Connecticut and Hartford Get $2 Billion Offer for Properties
(Bloomberg) -- Desperate times call for desperate measures. But are Connecticut and its capital, Hartford, desperate enough to sell and lease back their properties and guarantee the buyer a hefty return?
A Chicago-based private equity real estate firm is offering as much as $2 billion to purchase office buildings, health-care facilities, transit-related properties and whatever the governments think they can sell, so long as the buyer gets a 7.25 percent initial return, plus annual rent hikes of 1.5 percent. The offer by Oak Street Real Estate Capital LLC, detailed in letters of intent delivered Wednesday, leaves the choice of what properties to include up to the governments.
Connecticut and its distressed capital city surely could use the money. The state’s government has been wrestling with an underfunded pension system and chronic budget deficits, in part because the national economic recovery has passed much of Connecticut by, leaving it with fewer jobs than it had a decade ago. Hartford is even worse: The capital avoided bankruptcy last year only because of a bailout by the state.
“I just want to see our state make a smart decision,” said Gregory Kraut, a managing partner of K Property Group who is also an elected member of Westport’s town government. “And with my real estate and financial background, I have some options for them.”
Kraut, who put together the offer, said he’s acting as a concerned citizen and isn’t taking a commission or a fee from Oak Street. He suggested the state might use the money from real estate sales to reduce its unfunded pension obligations, and Hartford could reduce its debt load.
Terms of the deal as it’s proposed may favor the buyer, according to Jim Costello, a senior vice president for property-research firm Real Capital Analytics Inc. Capitalization rates -- net operating income as a share of the purchase price -- are in the mid-6 percent range now for single-tenant sale-and-leaseback office deals, he said.
“Obviously, the details of every deal are different, but buying in at 7.25 percent, the buyer is getting a better initial yield than the market on average,” Costello said.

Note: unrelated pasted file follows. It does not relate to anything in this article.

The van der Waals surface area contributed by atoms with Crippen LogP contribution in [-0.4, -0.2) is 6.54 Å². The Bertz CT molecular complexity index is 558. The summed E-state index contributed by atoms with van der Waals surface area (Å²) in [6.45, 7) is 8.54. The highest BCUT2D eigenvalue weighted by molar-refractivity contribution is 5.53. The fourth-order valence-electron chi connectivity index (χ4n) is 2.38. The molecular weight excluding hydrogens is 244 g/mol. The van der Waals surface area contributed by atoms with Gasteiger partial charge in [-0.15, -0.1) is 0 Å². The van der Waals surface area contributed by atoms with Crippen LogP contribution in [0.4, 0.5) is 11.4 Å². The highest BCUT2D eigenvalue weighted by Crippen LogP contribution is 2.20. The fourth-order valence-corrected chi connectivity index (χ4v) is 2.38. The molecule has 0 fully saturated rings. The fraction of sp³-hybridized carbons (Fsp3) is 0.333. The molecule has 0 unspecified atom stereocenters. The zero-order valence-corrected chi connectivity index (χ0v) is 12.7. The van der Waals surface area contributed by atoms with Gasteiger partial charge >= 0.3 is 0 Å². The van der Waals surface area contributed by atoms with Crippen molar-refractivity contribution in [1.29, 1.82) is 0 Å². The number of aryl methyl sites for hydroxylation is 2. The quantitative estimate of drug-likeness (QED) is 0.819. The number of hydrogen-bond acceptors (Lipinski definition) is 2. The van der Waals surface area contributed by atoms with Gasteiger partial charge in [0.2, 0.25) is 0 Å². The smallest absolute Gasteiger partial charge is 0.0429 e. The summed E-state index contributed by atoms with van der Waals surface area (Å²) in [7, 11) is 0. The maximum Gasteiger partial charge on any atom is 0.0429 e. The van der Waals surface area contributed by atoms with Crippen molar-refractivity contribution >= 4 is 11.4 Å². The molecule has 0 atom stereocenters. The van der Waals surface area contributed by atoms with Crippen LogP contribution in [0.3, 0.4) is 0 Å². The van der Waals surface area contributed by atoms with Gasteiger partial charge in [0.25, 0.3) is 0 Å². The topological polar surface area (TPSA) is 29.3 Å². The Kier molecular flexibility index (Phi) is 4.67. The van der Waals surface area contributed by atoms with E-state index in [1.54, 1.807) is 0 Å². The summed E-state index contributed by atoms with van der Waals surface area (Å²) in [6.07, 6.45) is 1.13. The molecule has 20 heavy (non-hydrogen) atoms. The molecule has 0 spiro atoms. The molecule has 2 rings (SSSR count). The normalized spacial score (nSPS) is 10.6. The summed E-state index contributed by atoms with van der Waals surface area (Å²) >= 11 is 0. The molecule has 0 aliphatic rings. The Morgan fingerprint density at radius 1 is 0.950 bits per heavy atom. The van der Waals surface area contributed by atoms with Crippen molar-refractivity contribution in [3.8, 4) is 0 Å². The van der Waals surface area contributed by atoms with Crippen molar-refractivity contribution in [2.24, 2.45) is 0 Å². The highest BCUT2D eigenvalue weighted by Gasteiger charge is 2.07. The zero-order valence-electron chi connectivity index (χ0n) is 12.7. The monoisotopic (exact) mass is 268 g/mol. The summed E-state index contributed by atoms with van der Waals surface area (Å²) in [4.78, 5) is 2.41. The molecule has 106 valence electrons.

The rate is also more than what it cost Connecticut to borrow money on its own earlier this year. When the state sold $800 million of debt in January, it paid yields of 3.43 percent on 20-year bonds.
Kelly Donnelly, director of communications for Governor Dannel Malloy, said the office is “in receipt of the letter and will take it under advisement.” Vasishth Srivastava, a representative for Hartford Mayor Luke A. Bronin, and Marc Zahr, Oak Street managing partner, declined to comment.
Such a transaction isn’t unheard of. In the aftermath of the last recession, Arizona sold a slew of properties -- including its Capitol building -- to bondholders to help close budget deficits left by the real estate crash. As California governor, Arnold Schwarzenegger proposed taking similar steps, though the plan was scuttled by his successor, Jerry Brown.
And Oak Street is no stranger to Connecticut. Last year, the firm proposed buying Hartford XL Center, where the National Hockey League’s Hartford Whalers played before they moved in 1997, for $50 million. Oak Street also offered to spend as much as $250 million to update the arena to current NHL standards. On Wednesday, the firm reiterated that proposal.
The $2 billion sale-leaseback deal -- as much as $1 billion each for the state and Hartford -- would make Oak Street responsible for property management as well as renovations. The initial lease term would be 25 years, and both governments would have the right of first offer, and first refusal, should they want to buy back the properties.
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